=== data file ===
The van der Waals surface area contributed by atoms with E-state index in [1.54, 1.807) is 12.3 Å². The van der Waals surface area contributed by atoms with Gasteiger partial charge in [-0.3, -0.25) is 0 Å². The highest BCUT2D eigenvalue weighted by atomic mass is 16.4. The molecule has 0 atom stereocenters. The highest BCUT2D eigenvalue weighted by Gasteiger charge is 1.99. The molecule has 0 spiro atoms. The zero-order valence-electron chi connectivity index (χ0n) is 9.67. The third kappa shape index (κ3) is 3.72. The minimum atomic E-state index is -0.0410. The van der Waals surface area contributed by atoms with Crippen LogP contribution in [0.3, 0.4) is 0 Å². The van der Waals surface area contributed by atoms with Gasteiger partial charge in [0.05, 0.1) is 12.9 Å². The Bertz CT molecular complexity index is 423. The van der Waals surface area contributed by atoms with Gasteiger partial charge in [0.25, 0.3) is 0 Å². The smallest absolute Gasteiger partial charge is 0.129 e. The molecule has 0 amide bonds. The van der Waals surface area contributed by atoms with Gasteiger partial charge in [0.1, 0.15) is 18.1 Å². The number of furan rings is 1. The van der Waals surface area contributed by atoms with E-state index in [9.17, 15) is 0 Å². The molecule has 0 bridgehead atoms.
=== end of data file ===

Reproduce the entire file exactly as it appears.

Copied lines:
The van der Waals surface area contributed by atoms with E-state index in [1.54, 1.807) is 12.3 Å². The van der Waals surface area contributed by atoms with Gasteiger partial charge in [-0.3, -0.25) is 0 Å². The highest BCUT2D eigenvalue weighted by atomic mass is 16.4. The molecule has 0 atom stereocenters. The highest BCUT2D eigenvalue weighted by Gasteiger charge is 1.99. The molecule has 0 spiro atoms. The zero-order valence-electron chi connectivity index (χ0n) is 9.67. The third kappa shape index (κ3) is 3.72. The minimum atomic E-state index is -0.0410. The van der Waals surface area contributed by atoms with Crippen LogP contribution in [0.3, 0.4) is 0 Å². The van der Waals surface area contributed by atoms with Gasteiger partial charge in [0.05, 0.1) is 12.9 Å². The Bertz CT molecular complexity index is 423. The van der Waals surface area contributed by atoms with Gasteiger partial charge in [0.25, 0.3) is 0 Å². The smallest absolute Gasteiger partial charge is 0.129 e. The molecule has 0 amide bonds. The van der Waals surface area contributed by atoms with Gasteiger partial charge in [0.1, 0.15) is 18.1 Å². The number of furan rings is 1. The van der Waals surface area contributed by atoms with E-state index in [9.17, 15) is 0 Å². The molecule has 0 bridgehead atoms.